We further tested the effects of soil properties on the abundance of these habitat specialists by GLM. Because organic C, P, Ca2+, Mg2+, and Fe3+ significantly explained the RA of soil bacteria in dbRDA, these five soil variables were used as independent predictors in GLM. The variances of the bacterial abundance of the sampled soils were significantly or marginally significantly greater than the means, suggesting overdispersion of these responses (P = 0.056, 0.001, 0.051, 0.002, and 0.002; alpha = 52.675, 25.871, 1.065, 23.101, and 76.612 in Thaumarchaeota, Chloroflexi, Fibrobacteres, Nitrospirae, and Parcubacteria, respectively). Hence, we used the quasi-Poisson model for GLM, which led to the same coefficient estimates as the standard Poisson model but with adjustment of the dispersion parameter for overdispersion. Under the quasi-Poisson model, Fe3+ content was marginally correlated with the abundance of the forest specialist Thaumarchaeota; for the grassland specialists, the P content was correlated with the abundances of all four phyla (Table 4). In addition, C, Ca2+, and Mg2+ were significantly correlated with Chloroflexi, Fe3+ was significantly correlated with Nitrospirae, and Ca2+ and Mg2+ were marginally correlated with Parcubacteria (Table 4).

Table 4:
Effect of soil properties on the abundance of divergent soil microbial phyla inferred by the generalized linear model (GLM).
Thaumarchaeota Chloroflexi Fibrobacteres Nitrospirae Parcubacteria
t value P t value P t value P t value P t value P
Intercept 0.068 0.947 −3.280 0.005 −1.087 0.295 −1.176 0.259 −1.590 0.134
C −0.288 0.778 3.501 0.004 0.632 0.538 1.471 0.164 1.714 0.109
P −0.420 0.681 4.848 0.0003 3.735 0.002 4.108 0.001 3.326 0.005
Ca2+ −0.083 0.935 3.857 0.002 1.267 0.226 1.667 0.118 2.007 0.065
Mg2+ 0.031 0.976 −3.727 0.002 −1.174 0.260 −1.374 0.191 −1.934 0.074
Fe3+ 2.088 0.056 −0.332 0.745 −1.263 0.227 −2.900 0.012 −0.575 0.574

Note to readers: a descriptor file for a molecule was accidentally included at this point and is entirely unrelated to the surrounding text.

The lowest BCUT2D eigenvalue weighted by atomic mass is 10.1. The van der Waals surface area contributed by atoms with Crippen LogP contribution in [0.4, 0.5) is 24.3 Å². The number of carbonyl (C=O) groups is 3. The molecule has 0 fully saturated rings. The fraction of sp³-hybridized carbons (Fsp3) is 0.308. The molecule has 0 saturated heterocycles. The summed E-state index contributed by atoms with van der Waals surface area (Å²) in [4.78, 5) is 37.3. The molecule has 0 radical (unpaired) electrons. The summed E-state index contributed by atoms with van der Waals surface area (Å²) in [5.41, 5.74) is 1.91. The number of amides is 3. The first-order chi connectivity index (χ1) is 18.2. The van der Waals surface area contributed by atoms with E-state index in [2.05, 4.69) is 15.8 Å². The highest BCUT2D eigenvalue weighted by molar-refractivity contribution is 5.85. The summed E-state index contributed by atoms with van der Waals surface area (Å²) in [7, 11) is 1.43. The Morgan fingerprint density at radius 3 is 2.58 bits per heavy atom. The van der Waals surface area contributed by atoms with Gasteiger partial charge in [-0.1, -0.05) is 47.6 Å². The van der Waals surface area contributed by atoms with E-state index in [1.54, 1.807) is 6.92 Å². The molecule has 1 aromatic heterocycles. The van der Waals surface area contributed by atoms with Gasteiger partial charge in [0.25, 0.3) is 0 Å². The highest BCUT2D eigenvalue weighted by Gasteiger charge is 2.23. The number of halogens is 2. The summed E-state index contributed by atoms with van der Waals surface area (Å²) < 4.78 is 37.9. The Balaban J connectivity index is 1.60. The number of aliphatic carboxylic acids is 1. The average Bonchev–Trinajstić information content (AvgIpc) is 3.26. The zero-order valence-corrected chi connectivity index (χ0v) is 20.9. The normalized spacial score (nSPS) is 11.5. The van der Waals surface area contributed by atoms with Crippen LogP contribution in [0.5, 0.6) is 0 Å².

DOI: 10.7717/peerj.6147/table-4


Significant P values (<0.05) are in bold.

Afforestation effects on the soil ecophysiological functions predicted by soil microbiome

To understand the ecophysiological functions of the soil bacterial communities, we predicted their functional composition using 16S rRNA gene and databases of reference genomes. A total of 4,659 clusters of orthologous groups (COGs) and 306 KEGG modules (Level-3 KEGG orthology) were identified. Similar to the analyses for testing the effects of afforestation and soil properties on the soil bacterial communities, we used vegetation type and soil elements as predictors to test the explanatory proportion and significance of each predictor on the RAs of the COGs and KEGG modules. dbRDA indicated that 22.0% and 21.2% of the variation of COGs and KEGG modules was significantly explained by vegetation type, respectively, whereas the explanatory proportion decreased to 3.4% and 4.5% when conditioning the soil-property effect (Table 5). Soil properties explained 83.0% and 82.4% of the variation of the COGs and KEGG modules in dbRDA, respectively, in which C, P, Ca2+, Mg2+, Fe3+, and N significantly or marginally fit the model according to type II ANOVA (Table 5). When conditioned on vegetation type, the explanatory proportion decreased slightly to 64.4% and 65.8% for the COGs and KEGG modules, respectively, and the remaining significant fitting factors were P, Ca2+, and Fe3+ (Table 5).